The reasons for unfulfilled love, in novels and real life, are many and nuanced. Here are just a few of my favorites.
The First Crush Think back to the first boy on whom you had a crush. He won’t be hard to remember. Whether it was the boy who sat across from you in school or the older teenager down the street (mine were always older), our first infatuations loom large in our memories. As I write, I often find myself turning back to my first crushes to tap into that rush of unfamiliar excitement that changes everything. These seldom turn into actual relationships, but the feelings can often shape how and whom we love going forward.
The Big Heartbreak This is unrequited love in its truest form. Have you ever loved someone who did not love you back? Or perhaps someone seemed to feel the same way and then changed his mind abruptly. (Both of these have happened to me.) We’ve all been gutted and we can relate to the poor heroine in the novel when it happens to her. (Or him: remember how poor Pip pined for Estella in Great Expectations?) I believe that even more important than the big heartbreak is what it does to a person and how she chooses to move forward from that ever-so-hurtful place. I desperately want to cheer for a heroine after she has been shattered, as she struggles to make herself whole again, only stronger and more open to love.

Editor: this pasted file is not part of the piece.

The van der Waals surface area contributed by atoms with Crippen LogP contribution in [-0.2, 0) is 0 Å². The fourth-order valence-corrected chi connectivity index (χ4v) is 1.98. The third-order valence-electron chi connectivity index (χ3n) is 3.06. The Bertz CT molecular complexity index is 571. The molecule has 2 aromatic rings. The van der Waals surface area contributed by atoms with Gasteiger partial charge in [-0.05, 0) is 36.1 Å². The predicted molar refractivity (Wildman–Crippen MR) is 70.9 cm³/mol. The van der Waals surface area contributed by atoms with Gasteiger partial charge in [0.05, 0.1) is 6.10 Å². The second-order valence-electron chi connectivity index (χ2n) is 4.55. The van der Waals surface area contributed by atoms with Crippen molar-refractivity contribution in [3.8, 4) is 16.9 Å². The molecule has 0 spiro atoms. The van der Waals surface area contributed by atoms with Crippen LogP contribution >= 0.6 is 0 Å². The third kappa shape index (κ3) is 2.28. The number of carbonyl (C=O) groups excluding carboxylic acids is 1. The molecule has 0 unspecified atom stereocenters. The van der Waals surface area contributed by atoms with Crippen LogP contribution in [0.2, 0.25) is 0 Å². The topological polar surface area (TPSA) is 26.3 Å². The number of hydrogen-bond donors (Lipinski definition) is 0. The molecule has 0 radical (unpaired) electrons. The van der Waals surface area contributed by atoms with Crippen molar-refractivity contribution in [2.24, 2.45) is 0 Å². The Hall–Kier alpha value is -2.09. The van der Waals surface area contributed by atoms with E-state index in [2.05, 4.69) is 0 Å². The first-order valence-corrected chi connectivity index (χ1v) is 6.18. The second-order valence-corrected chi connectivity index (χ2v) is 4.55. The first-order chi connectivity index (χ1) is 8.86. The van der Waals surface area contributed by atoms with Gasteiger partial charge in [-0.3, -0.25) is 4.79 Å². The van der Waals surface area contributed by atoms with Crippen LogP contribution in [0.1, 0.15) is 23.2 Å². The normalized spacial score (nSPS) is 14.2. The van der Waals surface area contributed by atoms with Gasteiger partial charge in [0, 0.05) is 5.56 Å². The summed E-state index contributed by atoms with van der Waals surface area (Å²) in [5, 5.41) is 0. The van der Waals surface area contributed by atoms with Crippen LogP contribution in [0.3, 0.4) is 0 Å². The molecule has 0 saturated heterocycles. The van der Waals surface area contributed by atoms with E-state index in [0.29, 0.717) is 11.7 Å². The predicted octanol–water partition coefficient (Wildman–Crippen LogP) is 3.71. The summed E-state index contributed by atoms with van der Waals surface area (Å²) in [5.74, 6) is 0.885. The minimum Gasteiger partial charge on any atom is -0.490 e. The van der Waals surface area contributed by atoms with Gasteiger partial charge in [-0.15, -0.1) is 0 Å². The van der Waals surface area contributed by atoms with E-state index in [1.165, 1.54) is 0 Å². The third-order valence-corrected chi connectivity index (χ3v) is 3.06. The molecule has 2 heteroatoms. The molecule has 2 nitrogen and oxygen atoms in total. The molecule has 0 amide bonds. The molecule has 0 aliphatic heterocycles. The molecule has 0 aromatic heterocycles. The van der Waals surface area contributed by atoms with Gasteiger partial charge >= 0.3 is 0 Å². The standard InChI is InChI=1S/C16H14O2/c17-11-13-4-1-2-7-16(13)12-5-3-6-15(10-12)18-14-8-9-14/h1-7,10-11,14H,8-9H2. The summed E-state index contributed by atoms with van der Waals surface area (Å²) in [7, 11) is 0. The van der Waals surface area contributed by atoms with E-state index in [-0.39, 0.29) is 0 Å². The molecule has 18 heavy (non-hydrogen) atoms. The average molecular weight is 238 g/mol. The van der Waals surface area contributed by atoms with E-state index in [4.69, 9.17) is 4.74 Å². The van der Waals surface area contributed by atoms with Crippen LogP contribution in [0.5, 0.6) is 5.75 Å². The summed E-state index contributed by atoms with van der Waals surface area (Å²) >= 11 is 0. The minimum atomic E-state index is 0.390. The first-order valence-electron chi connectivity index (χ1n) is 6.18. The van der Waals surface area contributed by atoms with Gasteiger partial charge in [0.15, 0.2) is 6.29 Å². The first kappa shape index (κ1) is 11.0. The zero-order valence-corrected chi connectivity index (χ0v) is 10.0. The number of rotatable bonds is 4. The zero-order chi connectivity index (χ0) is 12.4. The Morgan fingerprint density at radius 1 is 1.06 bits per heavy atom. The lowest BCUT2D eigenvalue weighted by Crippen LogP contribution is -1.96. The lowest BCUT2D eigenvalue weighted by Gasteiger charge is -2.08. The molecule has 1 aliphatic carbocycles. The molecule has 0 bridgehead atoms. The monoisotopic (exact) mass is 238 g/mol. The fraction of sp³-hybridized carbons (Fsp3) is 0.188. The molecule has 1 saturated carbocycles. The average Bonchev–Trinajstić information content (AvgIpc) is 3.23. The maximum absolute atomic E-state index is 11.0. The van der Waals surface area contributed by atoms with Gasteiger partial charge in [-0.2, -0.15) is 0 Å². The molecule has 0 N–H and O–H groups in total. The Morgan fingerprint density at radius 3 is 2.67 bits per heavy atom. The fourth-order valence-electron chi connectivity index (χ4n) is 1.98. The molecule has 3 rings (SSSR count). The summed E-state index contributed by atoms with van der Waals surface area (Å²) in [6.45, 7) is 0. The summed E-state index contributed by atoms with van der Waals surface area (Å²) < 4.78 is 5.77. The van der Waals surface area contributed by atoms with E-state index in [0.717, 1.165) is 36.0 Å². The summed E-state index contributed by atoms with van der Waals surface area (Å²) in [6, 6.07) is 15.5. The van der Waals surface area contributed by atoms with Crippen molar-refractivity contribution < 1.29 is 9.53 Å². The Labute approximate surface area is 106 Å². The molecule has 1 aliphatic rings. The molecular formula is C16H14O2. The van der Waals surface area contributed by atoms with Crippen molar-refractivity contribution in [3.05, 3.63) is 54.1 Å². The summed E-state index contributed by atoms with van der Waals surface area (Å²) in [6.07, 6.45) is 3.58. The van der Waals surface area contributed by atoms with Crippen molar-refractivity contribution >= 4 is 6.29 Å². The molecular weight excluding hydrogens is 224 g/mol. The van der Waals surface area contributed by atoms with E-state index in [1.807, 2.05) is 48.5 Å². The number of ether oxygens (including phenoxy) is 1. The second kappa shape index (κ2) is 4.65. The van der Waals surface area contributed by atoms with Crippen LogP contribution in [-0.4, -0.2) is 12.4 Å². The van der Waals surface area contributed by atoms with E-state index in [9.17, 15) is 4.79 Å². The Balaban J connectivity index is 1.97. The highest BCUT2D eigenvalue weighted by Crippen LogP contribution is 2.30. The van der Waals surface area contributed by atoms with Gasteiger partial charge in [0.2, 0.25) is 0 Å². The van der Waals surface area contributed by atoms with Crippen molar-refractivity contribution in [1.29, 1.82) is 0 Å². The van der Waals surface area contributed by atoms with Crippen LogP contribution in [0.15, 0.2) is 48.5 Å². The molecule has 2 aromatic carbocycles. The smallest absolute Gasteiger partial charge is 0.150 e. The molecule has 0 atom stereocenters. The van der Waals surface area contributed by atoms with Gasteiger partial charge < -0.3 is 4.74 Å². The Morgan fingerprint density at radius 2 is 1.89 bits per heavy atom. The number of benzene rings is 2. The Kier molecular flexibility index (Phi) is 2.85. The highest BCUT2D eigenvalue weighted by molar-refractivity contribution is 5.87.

The Great Should-Have-Been Many years ago when I studied at Cambridge, I had a college boyfriend with whom I was completely smitten. The relationship was perfect, except that I was about to return home to the States with no prospect of our being on the same continent again. There was simply nothing to be done about it. Even today, happily married with three children, that love looms large in my mind as The Great Should-Have-Been. Technically, this type of love is a bit of a cheat, because it often is fulfilled, only to be thwarted by circumstance. Think passing ships and missed connections, the feuding families of Romeo and Juliet, the magical what-ifs things had been different. There is something so powerful in a book when a heroine and her man have all the right ingredients for love, but simply cannot be.
Or can they? Regardless of type, the greatest appeal of unfulfilled love is in what comes next. We wonder if the crush will turn into real love, and whether our heartbroken heroine will find love again, or win back her love. (“Tomorrow is another day,” declared Scarlet as she vowed to reclaim Rhett at the end of Gone With The Wind.) Will star-crossed lovers ever meet again? It’s the promise of the unknown that keeps us turning the pages right to the very end and then wishing that there were more.
So the next time you read a romance novel, go ahead and root for the heroine and her man to wind up together at the end. But I promise you, it will be much more interesting if they do not.